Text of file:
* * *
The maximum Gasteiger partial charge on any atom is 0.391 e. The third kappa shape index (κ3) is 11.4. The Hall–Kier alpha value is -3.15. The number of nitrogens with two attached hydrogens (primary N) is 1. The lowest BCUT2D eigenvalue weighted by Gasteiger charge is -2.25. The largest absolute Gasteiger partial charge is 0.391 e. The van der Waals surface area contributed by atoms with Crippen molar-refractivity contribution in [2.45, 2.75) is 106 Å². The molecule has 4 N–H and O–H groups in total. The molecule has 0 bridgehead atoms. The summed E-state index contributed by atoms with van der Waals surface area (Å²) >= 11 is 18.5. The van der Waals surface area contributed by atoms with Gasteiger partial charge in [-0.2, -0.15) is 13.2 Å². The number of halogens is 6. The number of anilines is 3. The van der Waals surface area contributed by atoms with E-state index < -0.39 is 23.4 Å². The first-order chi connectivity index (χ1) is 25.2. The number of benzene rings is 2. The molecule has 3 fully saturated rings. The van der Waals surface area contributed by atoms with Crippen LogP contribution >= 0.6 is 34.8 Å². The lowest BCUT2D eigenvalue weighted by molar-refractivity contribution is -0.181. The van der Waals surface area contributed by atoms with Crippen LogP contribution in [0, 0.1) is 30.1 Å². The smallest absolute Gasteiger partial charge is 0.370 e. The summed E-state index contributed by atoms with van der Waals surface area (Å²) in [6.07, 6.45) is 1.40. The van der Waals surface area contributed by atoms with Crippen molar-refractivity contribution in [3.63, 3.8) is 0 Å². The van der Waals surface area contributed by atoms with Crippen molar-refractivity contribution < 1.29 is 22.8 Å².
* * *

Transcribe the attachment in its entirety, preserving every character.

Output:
The maximum Gasteiger partial charge on any atom is 0.391 e. The third kappa shape index (κ3) is 11.4. The Hall–Kier alpha value is -3.15. The number of nitrogens with two attached hydrogens (primary N) is 1. The lowest BCUT2D eigenvalue weighted by Gasteiger charge is -2.25. The largest absolute Gasteiger partial charge is 0.391 e. The van der Waals surface area contributed by atoms with Crippen molar-refractivity contribution in [2.45, 2.75) is 106 Å². The molecule has 4 N–H and O–H groups in total. The molecule has 0 bridgehead atoms. The summed E-state index contributed by atoms with van der Waals surface area (Å²) >= 11 is 18.5. The van der Waals surface area contributed by atoms with Gasteiger partial charge in [-0.2, -0.15) is 13.2 Å². The number of halogens is 6. The number of anilines is 3. The van der Waals surface area contributed by atoms with E-state index < -0.39 is 23.4 Å². The first-order chi connectivity index (χ1) is 25.2. The number of benzene rings is 2. The molecule has 3 fully saturated rings. The van der Waals surface area contributed by atoms with Crippen LogP contribution >= 0.6 is 34.8 Å². The lowest BCUT2D eigenvalue weighted by molar-refractivity contribution is -0.181. The van der Waals surface area contributed by atoms with Crippen LogP contribution in [0, 0.1) is 30.1 Å². The smallest absolute Gasteiger partial charge is 0.370 e. The summed E-state index contributed by atoms with van der Waals surface area (Å²) in [6.07, 6.45) is 1.40. The van der Waals surface area contributed by atoms with Crippen molar-refractivity contribution in [3.63, 3.8) is 0 Å². The van der Waals surface area contributed by atoms with Crippen molar-refractivity contribution < 1.29 is 22.8 Å².